Running a Shop Shop Customers Customer Relationship Management

Creating an Experience

Order Reprints

I remember when I first started going to Starbucks many, many years ago, long before they were on every street corner. There was unfamiliar music playing, typically something from deep in the jazz catalog—Miles Davis, John Coltrane, Etta James. I had no idea what it was at the time but I later came to really love jazz and have logged many hours listening to the legends. Then there was the coffee. Sometimes it was from Tanzania. Where is that even? Or Indonesia or some other very beautiful and warm place, which made getting through an Ohio winter a bit easier. My imagination would go to these places. The packaging was also brilliant, full of vibrant colors and symbols of the countries of origin. 

The baristas would remember my name and my preferred drink and confirm, “Caramel macchiato with an extra shot, right?” Yep. They nailed it every time. I’d sit in this immersive environment with the jazz and smell of coffee lingering in the air and my eyes feasting on the muted and relaxing colors all around as the snow would fall softly outside. I’d pay for my drink, which at about $4 felt like an absolute bargain even though I knew if I made it at home it would cost about 40 cents. I didn’t care! I was immersed in an experience and that is what I was paying for—not the coffee. Coffee was a small part of an overall package. I was paying for someone else’s creativity that swept me up into a completely different place than my cold Ohio morning. And it was worth every penny. 

Coffee is a commodity. Being a commodity means that differentiation ceases and something is sold on price alone. In rough numbers, coffee sells for about $1 a pound so each cup costs about 2-3 cents. But if it’s packaged and distributed through a retail store—and this is where it is turned into a “good”—that cost goes up to $10 a pound, which translates to about 25 cents a cup. If it’s brewed and served, now it’s a “service,” which at a local diner might move the cost to 50 cents a cup. But if its served at a five-star restaurant or specialty coffee shop, the cost jumps again to $3 to $5 cup. Why? Because now, it’s an experience!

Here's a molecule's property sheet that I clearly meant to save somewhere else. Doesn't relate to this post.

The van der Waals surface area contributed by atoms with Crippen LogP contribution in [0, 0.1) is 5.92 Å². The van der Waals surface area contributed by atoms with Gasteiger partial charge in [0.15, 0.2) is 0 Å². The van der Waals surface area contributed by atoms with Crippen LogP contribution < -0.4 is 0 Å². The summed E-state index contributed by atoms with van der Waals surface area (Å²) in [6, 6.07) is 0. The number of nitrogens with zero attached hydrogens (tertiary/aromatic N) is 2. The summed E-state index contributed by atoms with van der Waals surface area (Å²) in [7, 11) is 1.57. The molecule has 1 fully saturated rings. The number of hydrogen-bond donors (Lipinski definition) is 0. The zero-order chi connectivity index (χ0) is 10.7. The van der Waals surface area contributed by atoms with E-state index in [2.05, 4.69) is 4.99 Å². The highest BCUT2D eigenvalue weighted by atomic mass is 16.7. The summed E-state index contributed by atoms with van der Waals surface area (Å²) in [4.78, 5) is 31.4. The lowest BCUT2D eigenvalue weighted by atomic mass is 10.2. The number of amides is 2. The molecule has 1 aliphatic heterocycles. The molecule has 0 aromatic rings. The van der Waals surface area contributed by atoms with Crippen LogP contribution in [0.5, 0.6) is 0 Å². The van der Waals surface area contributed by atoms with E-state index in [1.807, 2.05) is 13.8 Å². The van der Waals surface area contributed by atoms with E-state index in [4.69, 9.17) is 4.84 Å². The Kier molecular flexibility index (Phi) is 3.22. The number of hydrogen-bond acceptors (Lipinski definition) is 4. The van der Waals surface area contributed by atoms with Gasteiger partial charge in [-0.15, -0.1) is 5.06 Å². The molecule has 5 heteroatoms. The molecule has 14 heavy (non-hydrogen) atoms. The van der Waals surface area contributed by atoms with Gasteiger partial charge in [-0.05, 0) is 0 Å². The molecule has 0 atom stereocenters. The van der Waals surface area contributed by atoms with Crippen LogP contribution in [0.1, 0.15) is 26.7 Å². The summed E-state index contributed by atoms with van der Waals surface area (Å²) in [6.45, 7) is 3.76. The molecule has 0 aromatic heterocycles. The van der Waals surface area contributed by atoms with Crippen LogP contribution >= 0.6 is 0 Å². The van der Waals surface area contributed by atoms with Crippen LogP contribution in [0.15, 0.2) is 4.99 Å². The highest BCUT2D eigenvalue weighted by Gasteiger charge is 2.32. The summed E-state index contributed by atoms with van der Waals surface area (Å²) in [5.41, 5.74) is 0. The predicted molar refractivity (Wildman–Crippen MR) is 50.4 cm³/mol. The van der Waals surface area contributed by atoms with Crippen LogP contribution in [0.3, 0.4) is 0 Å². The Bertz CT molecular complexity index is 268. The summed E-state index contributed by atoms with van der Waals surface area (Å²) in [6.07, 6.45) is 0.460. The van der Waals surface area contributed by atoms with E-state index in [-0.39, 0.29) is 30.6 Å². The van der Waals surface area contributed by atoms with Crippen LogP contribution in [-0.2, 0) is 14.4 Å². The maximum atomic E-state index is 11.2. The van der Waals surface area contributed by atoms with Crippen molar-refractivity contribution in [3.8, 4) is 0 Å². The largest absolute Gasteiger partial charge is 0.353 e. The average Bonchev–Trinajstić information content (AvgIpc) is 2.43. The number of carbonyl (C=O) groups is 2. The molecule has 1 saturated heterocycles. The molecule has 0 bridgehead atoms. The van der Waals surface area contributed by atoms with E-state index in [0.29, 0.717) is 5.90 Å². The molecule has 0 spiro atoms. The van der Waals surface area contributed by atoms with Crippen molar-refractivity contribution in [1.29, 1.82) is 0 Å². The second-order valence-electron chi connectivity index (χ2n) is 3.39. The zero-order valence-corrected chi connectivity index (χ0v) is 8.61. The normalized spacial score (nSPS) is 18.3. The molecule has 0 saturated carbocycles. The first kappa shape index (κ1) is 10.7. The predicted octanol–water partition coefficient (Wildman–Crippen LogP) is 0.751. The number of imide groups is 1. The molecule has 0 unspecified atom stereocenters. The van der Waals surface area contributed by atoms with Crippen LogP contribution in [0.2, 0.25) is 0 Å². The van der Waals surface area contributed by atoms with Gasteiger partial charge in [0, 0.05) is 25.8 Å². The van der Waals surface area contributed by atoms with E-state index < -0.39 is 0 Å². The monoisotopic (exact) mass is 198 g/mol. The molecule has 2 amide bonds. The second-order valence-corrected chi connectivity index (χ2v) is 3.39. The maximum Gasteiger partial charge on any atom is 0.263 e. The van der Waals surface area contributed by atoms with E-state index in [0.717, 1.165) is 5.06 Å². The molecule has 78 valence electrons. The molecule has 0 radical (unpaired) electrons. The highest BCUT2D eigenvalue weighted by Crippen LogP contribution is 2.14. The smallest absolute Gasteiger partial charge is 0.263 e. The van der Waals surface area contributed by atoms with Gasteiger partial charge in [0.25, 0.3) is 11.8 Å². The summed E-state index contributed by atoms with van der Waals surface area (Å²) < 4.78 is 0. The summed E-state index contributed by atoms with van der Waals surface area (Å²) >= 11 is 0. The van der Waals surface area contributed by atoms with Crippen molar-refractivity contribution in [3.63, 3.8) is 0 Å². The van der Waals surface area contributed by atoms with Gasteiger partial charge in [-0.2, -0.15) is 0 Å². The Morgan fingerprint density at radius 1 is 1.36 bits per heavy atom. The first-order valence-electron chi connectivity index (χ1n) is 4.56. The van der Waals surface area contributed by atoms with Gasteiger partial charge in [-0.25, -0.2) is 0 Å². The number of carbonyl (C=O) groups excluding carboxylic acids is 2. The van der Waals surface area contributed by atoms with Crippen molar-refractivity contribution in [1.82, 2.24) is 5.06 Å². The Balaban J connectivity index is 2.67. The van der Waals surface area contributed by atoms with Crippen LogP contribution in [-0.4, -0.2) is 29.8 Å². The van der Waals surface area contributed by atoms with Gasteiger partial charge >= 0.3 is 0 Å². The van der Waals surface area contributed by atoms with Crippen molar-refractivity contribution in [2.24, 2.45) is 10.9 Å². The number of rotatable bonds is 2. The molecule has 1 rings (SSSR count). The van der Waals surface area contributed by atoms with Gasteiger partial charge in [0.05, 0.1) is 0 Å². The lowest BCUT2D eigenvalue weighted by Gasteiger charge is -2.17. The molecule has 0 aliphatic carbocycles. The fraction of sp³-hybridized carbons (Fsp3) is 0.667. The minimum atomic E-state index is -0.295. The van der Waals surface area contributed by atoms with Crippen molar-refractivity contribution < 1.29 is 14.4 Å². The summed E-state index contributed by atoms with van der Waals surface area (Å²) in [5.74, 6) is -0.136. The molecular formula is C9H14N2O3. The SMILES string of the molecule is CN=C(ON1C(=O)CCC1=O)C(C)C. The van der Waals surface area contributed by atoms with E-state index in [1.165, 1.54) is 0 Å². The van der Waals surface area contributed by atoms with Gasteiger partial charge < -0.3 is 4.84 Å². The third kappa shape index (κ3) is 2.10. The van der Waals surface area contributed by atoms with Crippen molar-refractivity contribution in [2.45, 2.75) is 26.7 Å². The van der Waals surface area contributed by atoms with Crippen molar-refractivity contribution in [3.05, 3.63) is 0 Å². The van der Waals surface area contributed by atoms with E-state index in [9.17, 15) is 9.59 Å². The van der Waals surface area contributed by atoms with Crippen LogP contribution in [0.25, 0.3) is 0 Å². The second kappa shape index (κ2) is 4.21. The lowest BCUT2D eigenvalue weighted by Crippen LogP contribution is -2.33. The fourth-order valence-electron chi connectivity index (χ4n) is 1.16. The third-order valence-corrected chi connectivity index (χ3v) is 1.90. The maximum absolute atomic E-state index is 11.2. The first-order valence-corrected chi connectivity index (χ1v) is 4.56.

Thinkstock

Is our industry becoming a commodity? In some ways, yes. Most service businesses are. Our labor rates are mostly fixed, at least within a pretty small range. We can battle this and try to change it and many of us should. But even if we win that battle, what are we gaining? By some counts, a lot. We’re taking back our industry. But in other ways, very little because if you’re in an average-sized city, there are dozens and even hundreds of competitors that will compete on price. 

As one of my favorite authors on marketing, John Jantsch, says, “There’s always someone willing to go out of business faster than you.” At my shop, we cannot and we do not compete on price alone. So what is left? Well there’s still service. There are also relationships. But most of all—and the thing that fosters relationships and service and provides the overall context in which they happen best—we have experiences. 

The question then becomes, how do we create a great customer experience? Here are a few ideas to get started.

The physical environment matters. Have you ever audited what your customers see when they first drive into your lot and then walk into your office? Is there ample parking that is clearly marked? Or is it more like a driver’s obstacle course to even get to a parking space? When they first walk in, do they see neatly ordered desks with refreshments available, or a chaotic tangle of messy papers and old parts just laying around? It is true what they say about first impressions.

How are people greeted when they first interact with your shop, whether that is through email, phone or in person? Is the person they first encounter pleasant or gruff? What is the tone of their voice: calm or hurried?

How are people treated during the process of repairs? Are they regularly updated on the progress? Are any delays clearly explained? Are any abnormal delays compensated for with some rental reimbursement or at least an apology?

People love to do business with shops that give them a professional and caring experience from beginning to end. If you’re not at least trying to do that, your customers will quickly tell others about it and turn elsewhere the next time they have a need.  

Related Articles

Building Customer Relationships

Resolving Customer Complaints

Owner-Customer Engagement

You must login or register in order to post a comment.